Two complaints of high net worth individuals have shown that the bank has possibly flouted rules and taken signatures on blank forms to execute transactions to churn the mutual fund portfolio and earn huge commissions
Over a year back we wrote about how HSBC Bank took Ms Suchitra Krishnamoorthi, a well-known singer and actor, for a ride over a five-year period by promising an extravagant assured return of 24% from mutual funds as well as insurance. (Read: HSBC loots Suchitra Krishnamoorthi after big promises of 24% returns)
However, far from delivering such returns HSBC Bank continuously churned her portfolio. In a similar case, another high net worth individual (HNI) based in London, found out abnormal churning of mutual funds in his portfolio that was managed by HSBC bank. Both are HNIs who were made to sign a power of attorney (POA) in favour of HSBC to handle their investmentssmartly. They believed in the brand name of HSBC. Most importantly they trusted their banker, like they would trust their doctor.
Moneylife has reviewed the Ms Krishnamoorthi’s transactions and found massive malpractices by HSBC
- • Her mutual fund portfolio was continuously churned resulting in high transaction costs in the form of entry load and exit loads. While several transactions led to huge losses for her, HSBC was the gainer of commissions.
- • Out of the 75 transactions made, nearly 60% of the transactions were in equity schemes kept for a period less than one year. Here investments were made in schemes like HSBC India Opportunity Fund and HSBC Mid-cap Equity Fund, both of which have been underperformers. Apart from these, majority of the investments were made in balanced schemes of HDFC Mutual Fund, ICICI Mutual Fund and Sundaram Mutual Fund.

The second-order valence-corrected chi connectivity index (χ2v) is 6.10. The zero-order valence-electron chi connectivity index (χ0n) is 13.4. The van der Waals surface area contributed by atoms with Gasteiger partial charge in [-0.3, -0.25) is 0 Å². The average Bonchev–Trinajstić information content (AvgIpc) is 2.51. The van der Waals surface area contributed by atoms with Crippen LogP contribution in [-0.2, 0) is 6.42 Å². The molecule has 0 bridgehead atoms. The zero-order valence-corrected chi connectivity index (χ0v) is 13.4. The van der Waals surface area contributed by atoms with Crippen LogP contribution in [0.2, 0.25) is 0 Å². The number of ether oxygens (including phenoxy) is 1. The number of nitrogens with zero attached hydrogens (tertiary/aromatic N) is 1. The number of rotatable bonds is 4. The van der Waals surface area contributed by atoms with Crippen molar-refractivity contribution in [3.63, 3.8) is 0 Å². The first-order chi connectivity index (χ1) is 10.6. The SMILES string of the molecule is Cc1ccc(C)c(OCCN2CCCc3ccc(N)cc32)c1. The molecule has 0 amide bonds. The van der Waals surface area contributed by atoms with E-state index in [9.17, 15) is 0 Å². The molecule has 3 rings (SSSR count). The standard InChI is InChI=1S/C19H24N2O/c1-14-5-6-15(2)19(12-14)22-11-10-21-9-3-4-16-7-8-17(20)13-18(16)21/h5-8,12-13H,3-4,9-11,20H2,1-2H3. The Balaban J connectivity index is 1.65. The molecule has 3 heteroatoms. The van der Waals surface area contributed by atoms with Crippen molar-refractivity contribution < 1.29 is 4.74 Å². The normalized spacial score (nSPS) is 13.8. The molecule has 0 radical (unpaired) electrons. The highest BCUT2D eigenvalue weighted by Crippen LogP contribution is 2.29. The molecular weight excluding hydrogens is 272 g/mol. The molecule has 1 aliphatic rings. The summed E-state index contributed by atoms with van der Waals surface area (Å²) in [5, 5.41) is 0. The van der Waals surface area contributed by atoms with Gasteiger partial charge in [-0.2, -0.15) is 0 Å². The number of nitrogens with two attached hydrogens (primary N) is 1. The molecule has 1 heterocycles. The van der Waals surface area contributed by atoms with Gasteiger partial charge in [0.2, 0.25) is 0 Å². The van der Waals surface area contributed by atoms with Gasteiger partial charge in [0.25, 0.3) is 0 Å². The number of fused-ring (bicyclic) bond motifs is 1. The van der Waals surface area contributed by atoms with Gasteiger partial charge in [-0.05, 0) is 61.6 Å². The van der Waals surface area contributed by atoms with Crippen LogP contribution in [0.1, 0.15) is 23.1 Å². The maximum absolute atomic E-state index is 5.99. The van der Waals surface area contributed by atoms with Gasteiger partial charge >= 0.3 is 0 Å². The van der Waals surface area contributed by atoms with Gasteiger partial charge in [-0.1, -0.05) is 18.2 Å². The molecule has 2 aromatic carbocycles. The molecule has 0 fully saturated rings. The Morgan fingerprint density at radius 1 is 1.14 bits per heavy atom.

- • The worst part of the transactions came around the market peak in November 2007 where nearly Rs3 crore was invested across five schemes on a single day which included over Rs1.67 crore invested in three sector schemes—ICICI Prudential Infrastructure Fund, Sundaram CAPEX Opportunities and Reliance Diversified Power Sector. Nearly Rs50 lakh was invested in Sundaram CAPEX Opportunities which has a current corpus Rs200 crore.
- • The investments from all sector schemes were withdrawn between June and August 2010 at a loss of nearly Rs40 lakh, almost half her initial investment. The schemes fromICICI Mutual Fund and Sundaram Mutual Fund went down by nearly 50%. The other schemes were also withdrawn at a value 15%-30% lower resulting in a total loss of Rs86 lakh. These schemes included JP Morgan India Equity Fund (a poorly-performing scheme) and IDFC Premier Equity Fund.
- • Surprisingly, in the whole portfolio there was not a single debt scheme and just one liquid scheme— HSBC Cash Fund. Ironically, commissions paid on debt schemes and liquid schemes are much lower.
- • Ms Krishnamoorthi says an entry load amounting to over Rs29 lakh was deducted from her investments. If the bank had opted to only invest her amount of Rs3.60 crore in performing equity schemes for the long term, without any further buying or selling, the entry load of 2% at that time would have worked out to just Rs7.20 lakh.
According to data from mutual fund industry association AMFI, for FY11 and FY12 HSBC earned the highest mutual fund commissions amongst all distributors. In FY11 it earned a commission of Rs118.97 crore and in FY12 it earned a commission of Rs153.98 crore even when the industry was down in the dumps. Another bank just below HSBC in terms of commissions earned is, not surprisingly, HDFC Bank.